Shaping Jerusalem: Spatial planning, politics and the conflict focuses on a hidden facet of the Israeli-Palestinian conflict; the relentless reshaping of the Holy City by the Israeli authorities through urban policies, spatial plans, infrastructural and architectural projects, land use and building regulations. From a political point of view, the Israeli-Palestinian conflict may appear to be at an impasse; however, it is precisely by looking at the city’s physical space that one can perceive that a war of cement and stone is under way.
Many books have been written on the Israeli-Palestinian conflict over Jerusalem; some of them have focused on the urban fabric; Shaping Jerusalem uniquely discusses the role of Israeli spatial actions within the conflict. It argues that Israel’s main political objective – control over the whole city – is ordinarily and silently pursued through physical devices which permanently modify the territory and the urban fabric.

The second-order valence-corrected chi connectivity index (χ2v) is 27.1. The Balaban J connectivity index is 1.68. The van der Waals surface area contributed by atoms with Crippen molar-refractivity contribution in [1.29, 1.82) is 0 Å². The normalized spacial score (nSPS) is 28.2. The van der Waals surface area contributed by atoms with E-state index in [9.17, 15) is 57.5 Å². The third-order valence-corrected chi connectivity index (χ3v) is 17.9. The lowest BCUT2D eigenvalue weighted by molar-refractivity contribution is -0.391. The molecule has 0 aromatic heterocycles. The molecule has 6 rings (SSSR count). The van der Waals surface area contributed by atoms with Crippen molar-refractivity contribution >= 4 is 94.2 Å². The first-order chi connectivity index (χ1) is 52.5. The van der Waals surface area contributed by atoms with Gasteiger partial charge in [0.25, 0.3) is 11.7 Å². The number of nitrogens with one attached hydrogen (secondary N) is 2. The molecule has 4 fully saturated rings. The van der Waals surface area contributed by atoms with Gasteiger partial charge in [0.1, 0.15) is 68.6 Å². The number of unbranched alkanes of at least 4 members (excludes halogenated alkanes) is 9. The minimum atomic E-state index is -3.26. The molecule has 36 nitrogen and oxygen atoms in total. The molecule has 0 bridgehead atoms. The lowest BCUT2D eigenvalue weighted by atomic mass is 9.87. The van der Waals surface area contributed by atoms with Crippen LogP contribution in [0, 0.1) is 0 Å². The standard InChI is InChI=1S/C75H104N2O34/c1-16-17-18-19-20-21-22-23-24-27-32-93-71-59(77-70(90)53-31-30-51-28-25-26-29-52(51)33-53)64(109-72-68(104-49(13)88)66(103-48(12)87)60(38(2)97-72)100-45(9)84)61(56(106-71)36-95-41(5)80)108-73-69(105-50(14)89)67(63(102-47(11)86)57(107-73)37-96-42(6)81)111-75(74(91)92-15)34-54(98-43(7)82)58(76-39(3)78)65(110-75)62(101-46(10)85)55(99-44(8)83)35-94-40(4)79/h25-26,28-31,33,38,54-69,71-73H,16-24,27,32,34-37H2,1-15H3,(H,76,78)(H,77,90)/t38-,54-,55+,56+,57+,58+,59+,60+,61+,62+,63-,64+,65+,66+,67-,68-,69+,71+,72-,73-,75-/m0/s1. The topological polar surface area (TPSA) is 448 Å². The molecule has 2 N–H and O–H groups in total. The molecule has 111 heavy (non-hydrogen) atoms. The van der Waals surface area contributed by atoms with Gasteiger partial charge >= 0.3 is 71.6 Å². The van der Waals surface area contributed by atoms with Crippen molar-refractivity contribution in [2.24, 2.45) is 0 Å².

Relying on strong empirical evidence and data through the analysis of statistical data, official policies, urban projects, and laws, author Francesco Chiodelli substantiates the political discussion with facts and figures about the current territorial situation of the city, and about the Israeli policies implemented in the city in the past six decades.
Table of Contents
1. The spatial dimension of the Israeli-Palestinian conflict over Jerusalem
2. The occupied city: planning the occupation of East Jerusalem
3. The illegal city: urban policies for Arab neighbourhoods in East Jerusalem
4. The locked city: the separation Barrier as territorial strategy
5. The lesson of Jerusalem
Francesco Chiodelli is a researcher at the Gran Sasso Science Institute (Italy), where he teaches on the doctoral programme in Urban Studies. His research deals with the social effects of space regulation, with a specific focus on problems of tolerance, informality and transgression. His papers have appeared in several international scientific journals, such as Planning Theory, Town Planning Review, Land Use Policy, Geoforum, Journal of Urban Affairs, European Planning Studies, Cities and Urban Research and Practice.